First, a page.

The thing is, while Belfast is often cold and wet, it’s rarely really cold. So up until recently the fact I never saw sub-zero temperatures reported could just be attributed to the fact the sensor is on a window sill and the house probably has enough residual heat and it’s sheltered enough that it never actually got below zero. And then there were a few days where it obviously did and that wasn’t reflected in the results and so I scratched my head and dug out the code.

          It was obvious when I looked what the issue was; I made no attempt to try and deal with negative temperatures. My excuse for this is that my DS18B20 1-Wire temperature sensor code didn’t make any attempt to deal with negative temperatures either – it didn’t need to, as those are all deployed inside my home and if the temperature gets towards zero the heating is turned on. So first mistake; not thinking about the fact the external sensor was going to have a different set of requirements/limits than the internal one.

        • Debian package updates preining.info: Digikam (6.4 and 7), Elixir, Kitty, Certbot

          I have updated some of the Debian packages distributed at https://www.preining.info/debian/, the complete list as of now is as below.

      • Canonical/Ubuntu Family

        • Ditch Windows 7 For Ubuntu Linux With This Great Guide

          If you’re still using Windows 7 and not paying for extended support (likely the vast majority of home users), you’re entering very risky waters. Microsoft won’t be sending along any more updates or security patches which leaves you exposed to all kinds of nastiness. You may be considering upgrading to Windows 10, or even buying a new PC with Windows 10 pre-installed since many older computers don’t meet the hardware requirements to run the latest version of Microsoft’s OS. But Canonical, the company behind the Linux distribution Ubuntu, has published a new guide to ease you through the transition from Windows 7 to Linux.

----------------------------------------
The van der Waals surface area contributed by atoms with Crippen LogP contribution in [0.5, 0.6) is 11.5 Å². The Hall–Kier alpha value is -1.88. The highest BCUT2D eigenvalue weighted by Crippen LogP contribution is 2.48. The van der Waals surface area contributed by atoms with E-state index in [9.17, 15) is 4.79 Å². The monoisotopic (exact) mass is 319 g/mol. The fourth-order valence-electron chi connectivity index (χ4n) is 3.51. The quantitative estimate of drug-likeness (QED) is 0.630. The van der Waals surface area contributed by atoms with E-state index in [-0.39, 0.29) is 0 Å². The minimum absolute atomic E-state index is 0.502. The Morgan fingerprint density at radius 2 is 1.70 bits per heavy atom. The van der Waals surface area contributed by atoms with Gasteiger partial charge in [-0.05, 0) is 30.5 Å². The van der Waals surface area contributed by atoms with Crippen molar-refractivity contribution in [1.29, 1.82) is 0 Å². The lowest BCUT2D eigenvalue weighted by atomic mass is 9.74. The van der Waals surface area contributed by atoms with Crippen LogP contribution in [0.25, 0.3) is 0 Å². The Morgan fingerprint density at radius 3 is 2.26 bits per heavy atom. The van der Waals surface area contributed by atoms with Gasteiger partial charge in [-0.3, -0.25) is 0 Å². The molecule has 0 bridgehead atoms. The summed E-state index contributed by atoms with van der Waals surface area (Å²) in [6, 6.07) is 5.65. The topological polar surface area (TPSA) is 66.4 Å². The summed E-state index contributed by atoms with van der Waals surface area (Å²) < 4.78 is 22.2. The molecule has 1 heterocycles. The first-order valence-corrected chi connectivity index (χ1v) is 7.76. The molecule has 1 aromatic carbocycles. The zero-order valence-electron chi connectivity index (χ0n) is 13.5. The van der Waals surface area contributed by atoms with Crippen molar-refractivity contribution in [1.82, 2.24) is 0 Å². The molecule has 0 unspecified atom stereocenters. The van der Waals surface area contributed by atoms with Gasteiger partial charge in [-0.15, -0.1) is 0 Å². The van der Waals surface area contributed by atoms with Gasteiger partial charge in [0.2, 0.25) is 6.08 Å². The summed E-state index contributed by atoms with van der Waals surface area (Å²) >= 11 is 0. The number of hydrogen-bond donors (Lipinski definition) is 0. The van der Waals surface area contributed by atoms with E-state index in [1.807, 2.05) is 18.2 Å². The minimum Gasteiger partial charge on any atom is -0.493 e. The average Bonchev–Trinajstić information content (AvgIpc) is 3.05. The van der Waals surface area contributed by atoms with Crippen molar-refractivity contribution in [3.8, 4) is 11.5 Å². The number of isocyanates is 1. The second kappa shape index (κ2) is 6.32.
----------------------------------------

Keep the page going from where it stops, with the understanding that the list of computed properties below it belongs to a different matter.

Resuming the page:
• Here’s Ubuntu Touch Running on the PinePhone

          UBports’ Marius Gripsgård has shared today on YouTube a more in depth overview of the Ubuntu Touch mobile operating system on the PinePhone Linux phone.

          The PinePine is already shipping to customers who pre-ordered the BraveHeart edition, but the new Linux phone doesn’t ship with an operating system pre-installed. Several options are available though, including Ubuntu Touch and Plasma Mobile.

          Its makers, PINE64, are currently waiting for a Linux mobile OS vendor to port their operating system to the PinePhone before shipping the second edition in spring 2020, and I really hope that Ubuntu Touch will be the first option they choose.

        • Mark Shuttleworth 2020 Prediction

          Here are the predictions by Canonical founder.

        • Ubuntu’s Zsys Tool For Enhancing The ZFS On Linux Experience Now Supports Snapshots

          One of the work items we have been keen to monitor during the Ubuntu 20.04 LTS development cycle is tracking the happenings around Zsys, the Ubuntu/Canonical led utility for helping to administer ZFS On Linux systems. In ending out January, Zsys now has more functionality in tow.

          The latest with Zsys as of this week for the Golang-written daemon and user-space utility is zsysctl save for saving the current user state (snapshot) by default but also options for saving the complete system state and all users and another option for saving the state of specified users.

    • Devices/Embedded